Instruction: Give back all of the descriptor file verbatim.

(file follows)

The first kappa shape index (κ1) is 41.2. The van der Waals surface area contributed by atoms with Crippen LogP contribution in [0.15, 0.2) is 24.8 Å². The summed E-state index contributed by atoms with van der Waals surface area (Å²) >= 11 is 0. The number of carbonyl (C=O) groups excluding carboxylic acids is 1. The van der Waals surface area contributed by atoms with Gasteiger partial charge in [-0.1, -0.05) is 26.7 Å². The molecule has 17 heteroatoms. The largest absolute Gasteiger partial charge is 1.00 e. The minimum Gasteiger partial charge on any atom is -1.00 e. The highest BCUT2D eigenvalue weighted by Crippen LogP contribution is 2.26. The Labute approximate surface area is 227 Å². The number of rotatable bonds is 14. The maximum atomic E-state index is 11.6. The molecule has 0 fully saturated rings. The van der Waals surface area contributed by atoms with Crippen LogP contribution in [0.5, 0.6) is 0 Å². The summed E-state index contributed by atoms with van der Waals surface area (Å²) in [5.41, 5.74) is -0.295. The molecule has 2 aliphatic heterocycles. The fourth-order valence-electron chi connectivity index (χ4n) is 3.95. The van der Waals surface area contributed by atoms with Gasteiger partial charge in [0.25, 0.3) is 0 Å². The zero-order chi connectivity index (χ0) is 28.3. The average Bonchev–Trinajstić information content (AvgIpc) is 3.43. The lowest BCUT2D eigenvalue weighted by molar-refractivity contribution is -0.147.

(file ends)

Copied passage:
The first kappa shape index (κ1) is 41.2. The van der Waals surface area contributed by atoms with Crippen LogP contribution in [0.15, 0.2) is 24.8 Å². The summed E-state index contributed by atoms with van der Waals surface area (Å²) >= 11 is 0. The number of carbonyl (C=O) groups excluding carboxylic acids is 1. The van der Waals surface area contributed by atoms with Gasteiger partial charge in [-0.1, -0.05) is 26.7 Å². The molecule has 17 heteroatoms. The largest absolute Gasteiger partial charge is 1.00 e. The minimum Gasteiger partial charge on any atom is -1.00 e. The highest BCUT2D eigenvalue weighted by Crippen LogP contribution is 2.26. The Labute approximate surface area is 227 Å². The number of rotatable bonds is 14. The maximum atomic E-state index is 11.6. The molecule has 0 fully saturated rings. The van der Waals surface area contributed by atoms with Crippen LogP contribution in [0.5, 0.6) is 0 Å². The summed E-state index contributed by atoms with van der Waals surface area (Å²) in [5.41, 5.74) is -0.295. The molecule has 2 aliphatic heterocycles. The fourth-order valence-electron chi connectivity index (χ4n) is 3.95. The van der Waals surface area contributed by atoms with Gasteiger partial charge in [0.25, 0.3) is 0 Å². The zero-order chi connectivity index (χ0) is 28.3. The average Bonchev–Trinajstić information content (AvgIpc) is 3.43. The lowest BCUT2D eigenvalue weighted by molar-refractivity contribution is -0.147.